Doctor Who director Douglas Mackinnon has confirmed that he will be working on the next series of Sherlock. Doug revealed on Twitter that he will be behind the camera of an episode of the hit BBC drama starring Benedict Cumberbatch and Martin Freeman. The next episode of Sherlock will be a one-off Christmas special, with filming expected to begin in January. A full fourth series will then shoot later in 2015 for broadcast early the following year. Mackinnon has previously collaborated with Sherlock co-creator Steven Moffat on seven episodes of Doctor Who - including 2013's Cold War written by Mark Gatiss. He first worked with Moffat on the excellent 2007 drama series Jekyll and has also directed five episodes of award-winning crime thriller Line Of Duty. Earlier this year, Moffat claimed that the 'devastating' outline for the new Sherlock had 'practically reduced [the] cast to tears.' Whether it has the same effect on fandom, we'll have to wait to find out.

Strictly Come Dancing topped the primetime overnight ratings on Saturday. The BBC1 dancing competition was watched by 9.79m from 6.30pm, beating ITV's The X Factor, which had 7.22m from 8pm by over two-and-a-half million overnight viewers. After Strictly, 5.27m tuned in for the Doctor Who episode Dark Water and the unveiling of Missy's true identity, the highest overnight for an episode of series since Robot Of Sherwood. The episode achieved an AI score of eighty five. Casualty had an audience of 4.21m from 9pm. Earlier, Pointless Celebrities picked up a very impressive 5.49m whilst the evening ended for BBC1 with an audience of 3.35m for Match Of The Day which included yer actual Keith Telly Topping's beloved (though unsellable) Magpies giving the Liverpool Alabama Yee-Haws a damned good shellacking. On BBC2, Restoring England's Heritage was watched by six hundred and forty eight thousand viewers from 7pm. A repeat of Dad's Army had an audience of 1.46m from 8.30pm, with Frankenstein & The Vampyre: A Dark And Stormy Night taking six hundred and fifty two thousand viewers afterwards. Qi XL ended the evening with five hundred and twenty thousand. ITV's The Chase continued with 3.33m in the 7pm hour whilst The Jonathan Ross Show was seen by 2.27m from 10.15pm. On Channel Four, Walking Through History attracted nine hundred and six thousand from 8pm. It was followed by the Bruce Willis film Red, which was broadcast to 1.31m. Channel Five showed repeats of The Missing Evidence (three hundred and ninety five thousand), World War II In Colour (four hundred and fourteen thousand) and Gotham (two hundred thousand). On the multichannels, a Sherlock repeat appealed to seven hundred and three thousand on BBC3 from 9pm.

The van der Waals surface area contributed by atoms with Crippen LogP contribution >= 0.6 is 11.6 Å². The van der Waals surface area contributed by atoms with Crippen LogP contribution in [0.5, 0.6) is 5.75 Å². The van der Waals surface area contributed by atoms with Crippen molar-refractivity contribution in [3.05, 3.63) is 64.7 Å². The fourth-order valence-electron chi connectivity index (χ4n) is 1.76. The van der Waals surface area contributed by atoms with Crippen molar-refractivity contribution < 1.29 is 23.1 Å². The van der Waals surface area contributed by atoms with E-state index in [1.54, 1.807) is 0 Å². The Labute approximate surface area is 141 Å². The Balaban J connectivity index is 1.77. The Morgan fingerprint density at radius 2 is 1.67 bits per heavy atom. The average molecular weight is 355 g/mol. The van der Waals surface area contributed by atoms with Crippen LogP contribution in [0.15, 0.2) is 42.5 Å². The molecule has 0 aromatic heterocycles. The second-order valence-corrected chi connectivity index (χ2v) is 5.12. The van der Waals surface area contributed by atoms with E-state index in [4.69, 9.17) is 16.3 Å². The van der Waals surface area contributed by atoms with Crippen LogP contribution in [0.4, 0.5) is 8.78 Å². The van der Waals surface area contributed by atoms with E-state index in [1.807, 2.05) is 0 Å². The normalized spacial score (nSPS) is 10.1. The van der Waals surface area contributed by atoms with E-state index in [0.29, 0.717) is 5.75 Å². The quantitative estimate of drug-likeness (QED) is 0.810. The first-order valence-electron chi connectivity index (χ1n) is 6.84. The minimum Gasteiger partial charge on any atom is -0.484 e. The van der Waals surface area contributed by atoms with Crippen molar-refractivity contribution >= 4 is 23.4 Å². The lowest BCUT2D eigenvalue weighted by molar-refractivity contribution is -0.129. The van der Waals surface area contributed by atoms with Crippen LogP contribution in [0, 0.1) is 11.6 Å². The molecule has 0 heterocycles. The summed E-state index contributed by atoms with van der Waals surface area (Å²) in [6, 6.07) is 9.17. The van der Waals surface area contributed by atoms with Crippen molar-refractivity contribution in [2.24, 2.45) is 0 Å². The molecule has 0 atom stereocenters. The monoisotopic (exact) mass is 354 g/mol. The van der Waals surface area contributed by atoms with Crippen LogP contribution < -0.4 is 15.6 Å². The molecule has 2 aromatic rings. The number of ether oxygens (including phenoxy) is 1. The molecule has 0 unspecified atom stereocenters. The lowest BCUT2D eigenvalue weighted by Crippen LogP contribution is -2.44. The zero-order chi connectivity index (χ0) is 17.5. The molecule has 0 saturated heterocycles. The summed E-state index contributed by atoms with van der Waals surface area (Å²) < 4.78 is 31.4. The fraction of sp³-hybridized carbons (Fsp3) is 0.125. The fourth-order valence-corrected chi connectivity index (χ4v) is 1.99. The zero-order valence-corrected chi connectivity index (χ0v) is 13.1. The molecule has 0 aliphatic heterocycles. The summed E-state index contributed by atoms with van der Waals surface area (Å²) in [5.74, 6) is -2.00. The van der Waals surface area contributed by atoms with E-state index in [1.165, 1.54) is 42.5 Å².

Strictly Come Dancing also climbed to a new Sunday peak, overnight data reveals. The BBC show rose to an average audience of 9.72 million at 7.20pm, down slightly from Saturday's live show but well up on the previous week's Sunday results programme. On ITV, The X Factor was again down by nearly one hundred thousand punters from the previous week, dipping to 7.55m at 8pm. For the first time this year, it was beaten by Downton Abbey, which climbed over four hundred thousand viewers week-on-week to 8.03m at 9pm. Earlier, Keep It In the Family failed to interest 2.63m at 7pm. On BBC1, Countryfile appealed to 7.02m at 6.15pm, while Antiques Roadshow brought in 5.27m at 8pm. A Death In Paradise repeat was seen by 2.47m and F1 coverage attracted 2.51m at 10.35pm. On BBC2, Human Universe gathered 1.10m at 7pm, followed by Wonders Of The Monsoon with 1.62m at 8pm. Afghanistan: Lion's Last Roar was watched by seven hundred and thirty six thousand at 9pm, and Match Of The Day 2 scored 1.77m at 10pm, including highlights of the Manchester derby. Channel Four's Speed With Guy Martin attracted 1.85m at 8pm, followed by the latest episode of Homeland with 1.22m at 9pm. On Channel Five, the movie Beetlejuice was watched by seven hundred and eighty nine thousand at 7pm, followed by the network premiere of Joss Whedon's The Cabin In The Woods with eight hundred and thirty six thousand at 9pm.

Gareth Malone's new BBC1 series was the second most-watched show on Monday outside soaps, overnight data reveals. All-Star Choir opened with an average 3.77 million at 9pm. Earlier, new drama The Passing Bells appealed to 3.67m at 7pm, while Panorama was watched by 1.80m at 8.30pm. On BBC2, University Challenge had an audience of 2.72m (12.0%) at 8pm, followed by Only Connect with 2.12m at 8.30pm. Intruders continued with four hundred and thirty thousand at 9pm. ITV's Countrywise interested 2.90m at 8pm, while Grantchester topped the night with 4.76m at 9pm. On Channel Four, Dispatches brought in one million viewers at 8pm, followed by How To Sell Your Home with 1.11m at 8.30pm. Make Leicester British launched with 1.11m at 9pm. Channel Five's Twin Towers: Missing Evidence was watched by nine hundred and seventy nine thousand punters at 8pm, followed by the latest Gotham with 1.33m at 9pm and Under The Dome with seven hundred and twenty nine thousand at 10pm. Micky Flanagan's new Sky1 series DeTour De France had an audience of four hundred and ninety thousand at 9pm. And, was ever single bit of a thoroughly wretched as expected. On FOX, The Walking Dead drew six hundred and sixty three thousand at 9pm.

The Missing held steady from last week to top Tuesday's overnight ratings outside soaps. The BBC1 drama dipped by around one hundred thousand punters from the previous week's opener to an average of 5.66 million viewers at 9pm. Earlier, The Passing Bells brought in 3.69m at 7pm. BBC2's Great Interior Design Challenge appealed to 1.62m at 7pm, followed by the return of MasterChef: The Professionals with 2.54m at 8pm. Human Universe ended with 1.51m at 9pm. On ITV, the Champions League coverage of Liverpool Alabama Yee-Haws Reserves' loss to Real Madrid scored 4.57m from 7.30pm. A damn sight more than Liverpool Alabama Yee-Haw Reserves their very selves managed. Channel Four's Obsessive Compulsive Cleaners attracted 1.37m at 8pm. You Can't Get the Staff was watched by a million viewers at 9pm, while Eight Out Of Ten Cats had 1.10m at 10pm. On Channel Five, Britain's Worst Crimes was seen by seven hundred and thirty one thousand at 8pm, followed by Miracle Babies with eight hundred and sixty seven thousand at 9pm. On Sky1, The Flash's latest episode had an audience of five hundred and eighty one thousand at 8pm.